A self-proclaimed SAS zealot since 1975, Frank DiIorio is President of CodeCrafters Inc., a consulting firm specializing in pharmaceutical applications and SAS training. He is the author of the popular SAS Applications Programming: A Gentle Introduction and Quick Start to Data Analysis with SAS. He has written over 60 papers about SAS and is a frequent speaker at local, regional and international SAS conferences. DiIorio is Past President of the SouthEast SAS Users Group and was co-chair of its 1994 and 1996 conferences. In 2007, he was a co-founder of the Research Triangle CDISC Users Group. DiIorio was one of six recipients of the SAS Silver Circle Award in 2006.
How long have you been using SAS®?
What SAS products have you used in the past? What products and solutions are you currently using?
Most of my SAS usage is Base SAS. This is not as restrictive as it may seem, given the power of SQL, the DATA step, the macro language and ODS.
What is a problem you have solved using SAS?
One of the key deliverables for submissions to the FDA is a PDF that describes data set and variable-level characteristics for the submitted data. The company I worked for was a contract research organization (CRO), which meant that we had to be responsive to clients' subtle variations in the content and presentation of the PDF. Everything seemed to vary: portrait versus landscape; the amount of data set-level detail; the color of hyperlinks (really); whether to populate the bookmarks panel; etc. Using the macro language and a library of ODS styles, I developed a generalized macro that produces PDFs that satisfy the highly varied requests of the clients. The design is robust and the macro is well-documented, so when the inevitable happens (different formatting, RTF instead of PDF, and so on), modifications are easy to make and validate.
What is the most innovative way you have used SAS?
Data set specifications for one of our company's key deliverables were written using Microsoft Word. This meant that variable names and attributes had to be manually entered by programmers. The process was time-consuming and error-prone (not to mention tedious). We formed a small team that moved the specifications out of Word and into Oracle. Once the specifications were programmatically accessible, it opened the door to a variety of applications: macros written in SAS that read the Oracle tables and generate ATTRIBUTE statements, programs that display the tables as a specification document similar to the old Word format, and so on. Using SAS to move the specifications out of Word and into Oracle, as metadata, improved program quality, shortened data set development time and saved significant amounts of programmer time (and onerous typing). Similar use of metadata has greatly simplified other parts of project workflow – titles and footnotes for tables are now held in metadata and inserted into programs via easily called macros.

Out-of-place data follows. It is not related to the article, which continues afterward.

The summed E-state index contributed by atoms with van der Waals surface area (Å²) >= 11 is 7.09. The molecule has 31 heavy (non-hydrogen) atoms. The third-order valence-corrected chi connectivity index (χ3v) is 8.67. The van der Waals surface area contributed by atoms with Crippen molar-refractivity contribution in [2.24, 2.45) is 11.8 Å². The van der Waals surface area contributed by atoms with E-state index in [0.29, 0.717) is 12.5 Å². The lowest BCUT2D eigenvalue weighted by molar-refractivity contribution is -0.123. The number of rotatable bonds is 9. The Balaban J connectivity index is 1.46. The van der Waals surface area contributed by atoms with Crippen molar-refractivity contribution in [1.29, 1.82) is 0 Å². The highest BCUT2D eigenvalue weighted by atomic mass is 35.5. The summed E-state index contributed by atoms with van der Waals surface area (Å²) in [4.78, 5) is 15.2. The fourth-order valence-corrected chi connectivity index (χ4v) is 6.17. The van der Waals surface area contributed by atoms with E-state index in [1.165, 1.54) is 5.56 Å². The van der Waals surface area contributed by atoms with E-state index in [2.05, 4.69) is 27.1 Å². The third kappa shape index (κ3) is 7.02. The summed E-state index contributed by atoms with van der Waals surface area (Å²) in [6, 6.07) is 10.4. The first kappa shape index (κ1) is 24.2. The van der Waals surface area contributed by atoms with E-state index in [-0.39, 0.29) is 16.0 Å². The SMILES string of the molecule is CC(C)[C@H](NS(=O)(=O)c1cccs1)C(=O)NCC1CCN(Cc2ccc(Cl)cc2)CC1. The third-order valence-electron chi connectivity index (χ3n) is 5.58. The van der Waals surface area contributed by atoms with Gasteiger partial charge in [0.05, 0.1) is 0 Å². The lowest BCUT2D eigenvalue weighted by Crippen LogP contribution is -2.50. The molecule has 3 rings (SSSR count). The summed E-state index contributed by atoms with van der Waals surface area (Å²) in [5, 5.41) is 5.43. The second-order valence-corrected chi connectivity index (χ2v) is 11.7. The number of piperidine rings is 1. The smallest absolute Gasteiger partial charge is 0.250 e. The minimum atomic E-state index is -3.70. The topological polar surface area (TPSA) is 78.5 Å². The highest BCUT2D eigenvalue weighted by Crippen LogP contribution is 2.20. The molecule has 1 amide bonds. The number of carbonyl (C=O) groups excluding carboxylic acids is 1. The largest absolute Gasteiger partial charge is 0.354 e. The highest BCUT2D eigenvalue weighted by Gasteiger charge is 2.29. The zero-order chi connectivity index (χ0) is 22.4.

What is your most memorable SAS moment?
In 1981, I was a programmer at the University of North Carolina, Chapel Hill. One of our Help Desk customers was moving to New Zealand and needed assistance moving programs and data to tape. Before she left I gave her my résumé, and she promised to circulate it (remember that this predated the Web by a decade). A year later I received a call from the Bank of New Zealand, asking if I'd interview in its New York office for a position developing a management reporting system. I started the job three months later. The data and programming challenges were more complex than anyone could have predicted, but we were able to meet our deadlines, in part because of the coding flexibility introduced by the then-newfangled SAS macro language. The Bank of New Zealand job gave me more than two years in the most beautiful country in the world, and convinced me that "SAS programmer" was a viable career path.
How has SAS changed in the time you have been using it?
It's "wider" (the solutions) and "deeper" (there's much richer functionality in the Base SAS language). I've also watched recognition evolve from "SAS – that's statistics, right?" to not having to explain what it is (it's become mainstream, in other words). There's also been tremendous growth in opportunities to become part of the SAS community of programmers – more conferences, more opportunities for writing books.
Have you ever attended a SAS users group meeting or SAS Global Forum? If yes, please list them.
Yes! Many, many SUGIs, SESUG, NESUG, and local users group meetings. At least 100 – please don't make me list them all.
Has your work with SAS been influenced by any other members of the SAS community?
I always read Ian Whitlock's SAS-L postings and papers. I greatly admire his creativity and his willingness to explain at length the intricacies of his uniquely insightful coding techniques. Others whose papers and posts I seek out include Art Carpenter, Andrew Karp, Russ Lavery, Richard DeVenezia, Lex Jansen, Jeff Abolafia, and Greg Steffens. There are others, too numerous to enumerate here, who during conversation or in a paper, have given me that "Wow! I didn't know/forgot that SAS could do that!" rush that keeps me both humble and informed.
If you could point a new SAS user to one resource, what would it be?
I wish I could say my first book – SAS Applications Programming: A Gentle Introduction – but it's out of date. A more current and less self-serving answer would be lexjansen.com, a repository of probably thousands of SAS Global Forum, SUGI, regional and other conference papers.